We know that in a simple harmonic motion of a spring the frequency depends only on spring constant(k) and mass stuck to spring (m) and is given by formula

$f={\frac {1}{2\pi }}{\sqrt {\frac {k}{m}}}$

From the formula we can see for a fixed spring and mass frequency doesn't change. But the velocity of mass at any time is given by formula

$v(t)={\frac {\mathrm {d} x}{\mathrm {d} t}}=-A\omega \sin(\omega t-\varphi )$

where ${\displaystyle \omega ={\sqrt {\frac {k}{m}}},\qquad A={\sqrt {{c_{1}}^{2}+{c_{2}}^{2}}},\qquad \tan \varphi ={\frac {c_{2}}{c_{1}}},}$

where $c_1,c_2$ are constants which depend on initial conditons.

Now,if we talk only about the magnitude of velocity(speed) then we can increase the maximum speed by increasing values of $c_1,c_2$ by some means and proportionately the speed at points between the two extreme points will also increase(not sure).

So,my question is if we are increasing the speed at each point where is neutralization taking place so that the frequency(constant) doesn't increase,because if we increase the speed at each point frequency should also increase?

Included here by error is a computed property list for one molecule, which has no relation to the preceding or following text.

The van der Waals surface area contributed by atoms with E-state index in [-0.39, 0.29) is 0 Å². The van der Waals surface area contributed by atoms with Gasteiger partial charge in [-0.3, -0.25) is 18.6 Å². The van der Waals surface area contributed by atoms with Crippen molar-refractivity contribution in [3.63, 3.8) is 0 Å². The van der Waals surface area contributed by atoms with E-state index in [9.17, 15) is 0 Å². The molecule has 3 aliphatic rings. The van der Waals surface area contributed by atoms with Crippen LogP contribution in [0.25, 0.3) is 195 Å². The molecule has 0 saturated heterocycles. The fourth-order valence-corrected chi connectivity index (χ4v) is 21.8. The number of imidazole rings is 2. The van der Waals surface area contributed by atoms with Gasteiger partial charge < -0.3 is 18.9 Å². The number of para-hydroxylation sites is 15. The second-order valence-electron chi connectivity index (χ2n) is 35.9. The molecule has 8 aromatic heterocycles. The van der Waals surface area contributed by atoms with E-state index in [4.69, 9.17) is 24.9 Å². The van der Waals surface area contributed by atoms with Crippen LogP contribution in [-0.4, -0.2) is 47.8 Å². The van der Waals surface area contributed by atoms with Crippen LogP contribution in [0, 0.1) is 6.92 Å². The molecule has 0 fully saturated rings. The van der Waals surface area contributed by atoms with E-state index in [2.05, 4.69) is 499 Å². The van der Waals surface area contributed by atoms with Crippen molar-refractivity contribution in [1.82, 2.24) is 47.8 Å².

I hope you got my question.


If you increase the velocity you also increase the amplitude so although the object might be travelling faster at times it will have to travel further to complete an oscillation.

It is a characteristic of simple harmonic motion that the linkage between amplitude $A$ and maximum velocity $v_{\rm max}$ is such that the period of the motion $T$ does not change $v_{\rm max}=A\omega=A\dfrac{2\pi}{T}$.


Your Answer

By clicking “Post Your Answer”, you agree to our terms of service, privacy policy and cookie policy

Not the answer you're looking for? Browse other questions tagged or ask your own question.